Phillip Atiba Goff is the inaugural Franklin A. Thomas Professor in Policing Equity at John Jay College of Criminal Justice. He is the co-founder and president of Center for Policing Equity, and an expert in contemporary forms of racial bias and discrimination, as well as the intersections of race and gender. Dr. Goff serves as one of four Principal Investigators for CPE’s National Justice Database, the first national database on racial disparities in police stops and use of force.
More recently, Dr. Goff led the CPE in becoming one of three Principal Investigators for the U.S. Department of Justice’s National Initiative for Building Community Trust and Justice, which will contribute information to the National Justice Database. Dr. Goff conducts work exploring the ways in which racial prejudice is not a necessary precondition for racialdiscrimination. That is, despite the normative view of racial discrimination—that it stems from prejudiced explicit or implicit attitudes—his research demonstrates that situational factors facilitate racially unequal outcomes.
Dr. Goff’s model of evidence-based approaches to justice has been supported by the National Science Foundation, Department of Justice, Russell Sage Foundation, W.K. Kellogg Foundation, Open Society Foundations, Open Society Institute-Baltimore, Atlantic Philanthropies, William T. Grant Foundation, the COPS Office, the Major Cities Chiefs Association, the NAACP LDF, NIMH, SPSSI, the Woodrow Wilson Foundation, the Ford Foundation, the Mellon Foundation, and Google.org among others. Dr. Goff was a witness for the President’s Task Force on 21st Century Policing and has presented before Members of Congress and Congressional Panels, Senate Press Briefings, and White House Advisory Councils.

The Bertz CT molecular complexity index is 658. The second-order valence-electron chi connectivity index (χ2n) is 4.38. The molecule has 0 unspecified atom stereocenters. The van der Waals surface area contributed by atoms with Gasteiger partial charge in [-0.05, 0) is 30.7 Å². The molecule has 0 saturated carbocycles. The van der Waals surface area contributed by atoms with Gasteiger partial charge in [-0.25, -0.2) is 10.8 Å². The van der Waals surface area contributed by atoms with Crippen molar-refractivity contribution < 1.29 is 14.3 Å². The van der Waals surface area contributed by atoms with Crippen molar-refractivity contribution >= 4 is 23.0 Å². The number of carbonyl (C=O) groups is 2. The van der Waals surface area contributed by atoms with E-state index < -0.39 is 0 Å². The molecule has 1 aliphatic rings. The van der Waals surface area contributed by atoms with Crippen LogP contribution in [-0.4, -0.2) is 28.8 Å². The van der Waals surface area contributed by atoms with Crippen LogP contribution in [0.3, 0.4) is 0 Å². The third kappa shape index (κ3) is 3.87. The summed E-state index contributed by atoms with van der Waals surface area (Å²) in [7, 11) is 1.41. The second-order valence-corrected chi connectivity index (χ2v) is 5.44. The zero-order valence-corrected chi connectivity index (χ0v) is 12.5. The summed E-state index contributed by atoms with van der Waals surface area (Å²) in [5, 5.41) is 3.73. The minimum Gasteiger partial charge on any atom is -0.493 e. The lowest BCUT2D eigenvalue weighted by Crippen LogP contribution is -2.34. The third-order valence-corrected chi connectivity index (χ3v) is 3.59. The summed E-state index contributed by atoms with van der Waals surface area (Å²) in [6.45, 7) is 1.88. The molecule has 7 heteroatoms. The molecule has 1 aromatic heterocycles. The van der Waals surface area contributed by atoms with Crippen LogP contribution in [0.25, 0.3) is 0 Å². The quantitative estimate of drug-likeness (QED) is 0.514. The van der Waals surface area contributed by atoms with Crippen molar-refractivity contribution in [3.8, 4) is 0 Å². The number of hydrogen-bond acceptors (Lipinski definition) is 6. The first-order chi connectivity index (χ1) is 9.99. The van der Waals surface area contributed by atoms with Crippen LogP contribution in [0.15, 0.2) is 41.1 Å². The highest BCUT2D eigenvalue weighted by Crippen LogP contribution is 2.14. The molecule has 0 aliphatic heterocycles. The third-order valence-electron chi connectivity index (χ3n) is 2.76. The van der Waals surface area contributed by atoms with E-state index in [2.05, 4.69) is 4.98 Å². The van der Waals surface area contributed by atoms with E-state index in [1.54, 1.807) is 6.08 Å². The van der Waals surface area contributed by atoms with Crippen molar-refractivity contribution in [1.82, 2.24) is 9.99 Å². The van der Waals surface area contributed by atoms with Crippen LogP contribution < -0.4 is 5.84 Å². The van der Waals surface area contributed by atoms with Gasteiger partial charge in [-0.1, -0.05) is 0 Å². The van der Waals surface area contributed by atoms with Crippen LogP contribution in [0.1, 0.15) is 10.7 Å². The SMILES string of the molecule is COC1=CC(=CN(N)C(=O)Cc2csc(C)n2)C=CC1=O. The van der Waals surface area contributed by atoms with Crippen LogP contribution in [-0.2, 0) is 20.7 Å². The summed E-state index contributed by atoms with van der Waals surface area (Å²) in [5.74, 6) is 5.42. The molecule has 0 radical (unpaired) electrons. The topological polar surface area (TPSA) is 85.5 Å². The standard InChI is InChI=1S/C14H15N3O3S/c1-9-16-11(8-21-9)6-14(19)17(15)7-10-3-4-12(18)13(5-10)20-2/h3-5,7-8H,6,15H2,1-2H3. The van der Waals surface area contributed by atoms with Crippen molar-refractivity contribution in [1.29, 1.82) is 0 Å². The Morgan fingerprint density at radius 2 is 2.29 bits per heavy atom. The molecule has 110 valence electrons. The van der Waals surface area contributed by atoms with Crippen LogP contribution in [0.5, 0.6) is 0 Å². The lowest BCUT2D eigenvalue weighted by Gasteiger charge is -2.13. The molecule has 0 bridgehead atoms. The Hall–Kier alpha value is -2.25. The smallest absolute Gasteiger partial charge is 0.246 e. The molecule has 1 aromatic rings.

Ruha Benjamin is an Associate Professor of African American Studies at Princeton University, where she studies the social dimensions of science, technology, and medicine. She is also the founder of the JUST DATA Lab and the author of two books, People’s Science (Stanford) and Race After Technology (Polity), and editor of Captivating Technology (Duke). She writes, teaches, and speaks widely about the relationship between knowledge and power, race and citizenship, health and justice.